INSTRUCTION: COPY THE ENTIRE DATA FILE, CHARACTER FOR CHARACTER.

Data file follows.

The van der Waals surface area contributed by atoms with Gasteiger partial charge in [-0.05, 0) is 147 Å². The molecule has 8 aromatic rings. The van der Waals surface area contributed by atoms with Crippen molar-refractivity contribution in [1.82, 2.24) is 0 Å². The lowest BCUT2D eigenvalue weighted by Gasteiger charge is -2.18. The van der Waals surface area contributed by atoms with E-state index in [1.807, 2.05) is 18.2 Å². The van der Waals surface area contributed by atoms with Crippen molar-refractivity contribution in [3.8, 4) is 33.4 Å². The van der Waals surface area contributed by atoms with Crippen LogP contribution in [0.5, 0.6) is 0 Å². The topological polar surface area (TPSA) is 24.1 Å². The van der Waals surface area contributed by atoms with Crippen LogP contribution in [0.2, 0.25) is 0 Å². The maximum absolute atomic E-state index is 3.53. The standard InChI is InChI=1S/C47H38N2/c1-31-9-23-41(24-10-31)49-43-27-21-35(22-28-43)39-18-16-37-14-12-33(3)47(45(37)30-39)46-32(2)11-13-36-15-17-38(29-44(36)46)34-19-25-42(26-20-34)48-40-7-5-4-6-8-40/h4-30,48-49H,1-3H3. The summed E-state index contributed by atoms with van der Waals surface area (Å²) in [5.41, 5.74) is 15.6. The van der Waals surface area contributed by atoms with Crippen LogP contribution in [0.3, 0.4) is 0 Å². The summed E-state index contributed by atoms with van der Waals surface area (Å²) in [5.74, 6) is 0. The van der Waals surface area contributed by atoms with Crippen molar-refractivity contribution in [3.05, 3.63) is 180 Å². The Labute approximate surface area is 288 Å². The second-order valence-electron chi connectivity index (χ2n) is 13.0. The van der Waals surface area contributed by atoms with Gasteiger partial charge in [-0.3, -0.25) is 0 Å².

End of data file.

The van der Waals surface area contributed by atoms with Gasteiger partial charge in [-0.05, 0) is 147 Å². The molecule has 8 aromatic rings. The van der Waals surface area contributed by atoms with Crippen molar-refractivity contribution in [1.82, 2.24) is 0 Å². The lowest BCUT2D eigenvalue weighted by Gasteiger charge is -2.18. The van der Waals surface area contributed by atoms with E-state index in [1.807, 2.05) is 18.2 Å². The van der Waals surface area contributed by atoms with Crippen molar-refractivity contribution in [3.8, 4) is 33.4 Å². The van der Waals surface area contributed by atoms with Crippen LogP contribution in [0.5, 0.6) is 0 Å². The topological polar surface area (TPSA) is 24.1 Å². The van der Waals surface area contributed by atoms with Crippen LogP contribution in [0.2, 0.25) is 0 Å². The maximum absolute atomic E-state index is 3.53. The standard InChI is InChI=1S/C47H38N2/c1-31-9-23-41(24-10-31)49-43-27-21-35(22-28-43)39-18-16-37-14-12-33(3)47(45(37)30-39)46-32(2)11-13-36-15-17-38(29-44(36)46)34-19-25-42(26-20-34)48-40-7-5-4-6-8-40/h4-30,48-49H,1-3H3. The summed E-state index contributed by atoms with van der Waals surface area (Å²) in [5.41, 5.74) is 15.6. The van der Waals surface area contributed by atoms with Crippen LogP contribution in [0.3, 0.4) is 0 Å². The summed E-state index contributed by atoms with van der Waals surface area (Å²) in [5.74, 6) is 0. The van der Waals surface area contributed by atoms with Crippen molar-refractivity contribution in [3.05, 3.63) is 180 Å². The Labute approximate surface area is 288 Å². The second-order valence-electron chi connectivity index (χ2n) is 13.0. The van der Waals surface area contributed by atoms with Gasteiger partial charge in [-0.3, -0.25) is 0 Å².